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What Do I Do With My Old 401(k)?

Eleven.

That’s the average number of jobs that today’s youngest baby boomers have held. And millennials are headed in that same direction. They’re likely to change jobs four times by age 32. Now, this trend isn’t happening for bad reasons—it’s just the culture we live in. Likely, you’ll change jobs before you retire.

What do you do with your retirement account when you take a job at a different company? People ask me this question everywhere I travel. Here’s the answer.

What Can I Do With an Old 401(k)?

Congratulations on taking control of your financial future. You’re ahead of the game! If you have an old 401(k) from a previous employer, you have four options:

  1. Leave your 401(k) at your old job (not always possible or a good idea).
  2. Transfer the money into your new employer’s plan (not always possible).
  3. Roll over the funds into an IRA.
  4. Cash out the 401(k) (don’t EVER do this!).

The first two options may not be available to you, and the fourth option is not an option, so mark it off the list. You’ll pay huge tax penalties and lose a chunk of that money.

The best option, then, is to roll over the funds into an IRA. And that’s easy to do.

How to Roll Over a 401(k) Into an IRA

The worst part of putting your 401(k) funds into an IRA is the paperwork. The process itself is not complicated. It requires you to take a few steps:

  1. Call the 401(k) administrator. Ask them for the forms you’ll need to complete to make the transfer. If you’re not sure who to call, talk to someone in the HR department.
  2. Open an IRA. If you work with an investing professional, ask them to help you. You can also open an IRA through a bank, mutual fund company, or brokerage firm. You’ll need your Social Security number and driver’s license or other ID. That account will be empty for now. That’s okay.
  3. Fill out the transfer paperwork from your old company. You’ll need the account information on the new IRA you just opened.
  4. Request and confirm a direct electronic transfer. That’s what the paperwork from the old 401(k) is for. The money should go from the old 401(k) account to the IRA account. Don’t ever have funds given to you—taxes will eat up that money. The transfer may take a little while, so don’t forget to check back in with your IRA holder after a few days to make sure the money hit the new account.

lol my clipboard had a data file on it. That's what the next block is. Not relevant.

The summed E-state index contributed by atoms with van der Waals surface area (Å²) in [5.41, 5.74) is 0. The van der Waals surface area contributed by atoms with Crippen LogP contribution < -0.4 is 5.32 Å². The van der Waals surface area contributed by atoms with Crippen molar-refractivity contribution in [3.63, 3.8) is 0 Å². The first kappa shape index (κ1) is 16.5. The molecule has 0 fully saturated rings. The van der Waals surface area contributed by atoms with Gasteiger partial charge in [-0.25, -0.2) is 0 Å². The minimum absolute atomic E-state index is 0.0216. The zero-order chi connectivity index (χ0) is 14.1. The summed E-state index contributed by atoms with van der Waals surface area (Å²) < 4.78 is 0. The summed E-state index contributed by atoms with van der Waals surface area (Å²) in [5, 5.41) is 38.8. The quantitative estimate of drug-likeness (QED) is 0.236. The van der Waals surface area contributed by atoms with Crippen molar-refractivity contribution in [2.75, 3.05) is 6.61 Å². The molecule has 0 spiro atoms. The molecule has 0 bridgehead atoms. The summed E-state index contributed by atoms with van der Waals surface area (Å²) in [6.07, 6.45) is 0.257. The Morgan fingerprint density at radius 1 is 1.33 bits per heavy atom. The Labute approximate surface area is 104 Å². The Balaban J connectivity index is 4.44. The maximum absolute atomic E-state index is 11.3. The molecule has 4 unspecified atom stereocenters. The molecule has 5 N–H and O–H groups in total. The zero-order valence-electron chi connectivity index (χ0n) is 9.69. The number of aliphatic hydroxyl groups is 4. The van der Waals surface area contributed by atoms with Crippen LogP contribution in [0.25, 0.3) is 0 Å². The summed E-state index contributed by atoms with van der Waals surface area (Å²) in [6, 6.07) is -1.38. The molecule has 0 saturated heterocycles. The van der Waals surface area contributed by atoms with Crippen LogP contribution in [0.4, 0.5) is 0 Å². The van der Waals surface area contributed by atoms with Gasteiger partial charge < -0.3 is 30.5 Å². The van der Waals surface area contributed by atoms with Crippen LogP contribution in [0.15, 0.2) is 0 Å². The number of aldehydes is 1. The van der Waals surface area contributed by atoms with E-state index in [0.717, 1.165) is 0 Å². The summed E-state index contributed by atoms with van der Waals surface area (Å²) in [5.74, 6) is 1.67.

5. Make your investment choices. Your IRA is like a sack that holds your groceries. You still have to choose the groceries—in this case, which mutual funds will be in your IRA. Again, you can talk with your investing pro for help with this.

As soon as possible, start contributing to your new employer’s 401(k) plan, and make sure you get the most out of any employer matching. If there is a waiting period before you can opt in, then contribute to your IRA every month, up to $5,500. When you’re eligible to open a 401(k), start saving there—and make sure the money is automatically withdrawn from your paycheck to the new workplace 401(k).

What About a Roth IRA?

You can also put 401(k) funds into a Roth IRA. The process is the same as with an IRA. However, when you choose a Roth IRA, you’ll have to pay taxes on the 401(k) money because it hasn’t been taxed yet. Remember, a 401(k) is funded from your paycheck before it’s taxed. If you have the cash on hand to pay the taxes, a Roth IRA might be a good option. The money then grows tax-free and you won’t pay taxes on the money when you take it out at retirement.

Every company has different rules about their retirement plans, so it’s important to know your options. Ask questions until you understand the steps. You don’t want to make a mistake because you were too embarrassed to ask. It’s your future, so take control of it!

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